I think most would agree this is a part of it (but most likely won't agree that this is even close to all), but a late policy specifically won't significantly change this. Heck, granted I'm at elementary, but if I notice my students are working extremely hard, I'll move deadlines. My admin understands how busy we are, and while she expects to have most of the stuff on time, those things that won't cause a domino effect of sorts (i.e. our self-reflection at the beginning of the year), she's a bit more flexible, so long as we get it done as soon as we can.

    It goes back to the idea of reading and reading requirements: I'd rather students develop a long-term love of reading such that they're doing it all the time (connecting to HW: I'd rather they engage in additional practice/learning opportunities out of a desire to grow) rather than just doing it because it's an assignment (HW: rather than just doing it because it was given to them...no learning needing to happen ouside of that).
     
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  8. futuremathsprof

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    I can agree with a number of points you’ve raised here. With that said, the vast majority of deadlines should still be met. And *I’m* largely referencing the students who frequently don’t turn in their work by the due date. That’s unacceptable and they should be penalized for it. The students who show up to class prepared, ready to learn, and who turn in their completed assignments on time and to the instructor’s satisfaction should NOT receive the same grade as a student who turns it in weeks late and incomplete because they just “couldn’t find the time” or because they “had a lot on their plate.”

    Judges, for example, do not accept paperwork from either the prosecutorial team or defense team if it’s submitted even hours past the due date.

    The recent Floridian vote recount was rejected because it was submitted 2 minutes past the deadline.

    If you won the lottery and didn’t submit your winning ticket within 180 days, then it’s voided. No ifs, ands, or buts about it. That’s life.

    It doesn’t help students if they learn that they have unlimited redos in life. It only hinders them. Sure, they may pass, but they end up being grade levels behind and not mastering material they would have otherwise had we held them to higher standards. This is akin to passing students along to the next grade even though they have straight D’s and/or F’s.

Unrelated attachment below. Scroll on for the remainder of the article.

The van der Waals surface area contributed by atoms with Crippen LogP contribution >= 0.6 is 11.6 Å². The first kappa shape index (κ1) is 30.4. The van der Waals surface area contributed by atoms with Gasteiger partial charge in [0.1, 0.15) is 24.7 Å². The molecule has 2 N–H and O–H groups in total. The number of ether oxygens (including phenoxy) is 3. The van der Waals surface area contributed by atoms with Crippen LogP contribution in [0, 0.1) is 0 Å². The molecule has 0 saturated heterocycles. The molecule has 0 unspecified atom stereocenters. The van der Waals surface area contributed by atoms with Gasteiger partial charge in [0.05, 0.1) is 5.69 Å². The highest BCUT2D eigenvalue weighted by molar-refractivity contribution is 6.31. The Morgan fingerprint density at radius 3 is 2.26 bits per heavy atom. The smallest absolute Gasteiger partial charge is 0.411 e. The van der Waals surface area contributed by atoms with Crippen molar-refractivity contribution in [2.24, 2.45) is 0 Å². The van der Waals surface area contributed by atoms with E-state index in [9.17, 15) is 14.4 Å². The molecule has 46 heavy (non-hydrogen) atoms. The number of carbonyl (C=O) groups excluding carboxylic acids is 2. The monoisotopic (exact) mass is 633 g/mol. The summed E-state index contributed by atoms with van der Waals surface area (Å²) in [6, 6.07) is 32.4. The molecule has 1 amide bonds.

9. a2z

    a2z Maven

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    Nov 23, 2018

    You are right. It isn't like you can take the Praxis over and over until you pass. That would just be insane!
     
  10. futuremathsprof

    futuremathsprof Aficionado

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    Exception again, not the rule. You need to stop looking for the exceptions to make your case and look at the numerous other examples I’ve put forth that counter that.

    Texas, now, thankfully only allows 5 attempts for their teacher certification tests and I hope other states will follow suit.

    Do you get a second chance to make a first impression? Do you get a second chance at a job interview if you come in unprepared and forget your talking points?
     
  11. a2z

    a2z Maven

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    Because you say so? I can come up with a huge list of examples where people get multiple chances in many professions. In fact, many times they would rather things correct than done because many times quality is most important. While deadlines might be important, a boss will fire you quicker for meeting a deadline and providing crap than missing the deadline, especially talking to them first, and doing a good job.

    Sure, you can find a few things where deadlines are hard set, but even for them, most have ways to extend deadlines. Taxes? You can file a form giving you an extension. Sure, you still have to pay the taxes and might even have to pay additional, but you can file later. You can even pay with that form if you expect you will owe. So, you don't exactly have to meet the deadline with what was originally expected. Hmmm - late or incomplete homework do you say? Additional time. Did you know you can also re-file if you made a mistake? If it is in your favor you get a refund! Imagine. Not as black and white, is it?

    Court? Lawyers file for extensions all the time. It is actually commonplace, particularly in some types of law.

    No, you don't get a second chance for the first impression by definition. But the phrase implies that people can't see you differently, which is incorrect. And yes, sometimes you do get that second chance at an interview if there is a good reason or the company just needs your skill desperately. It doesn't always happen with low paying jobs where there is a glut int he market of people to hire, but it sure does the more specific your skills are.
     
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  12. futuremathsprof

    futuremathsprof Aficionado

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    Nov 23, 2018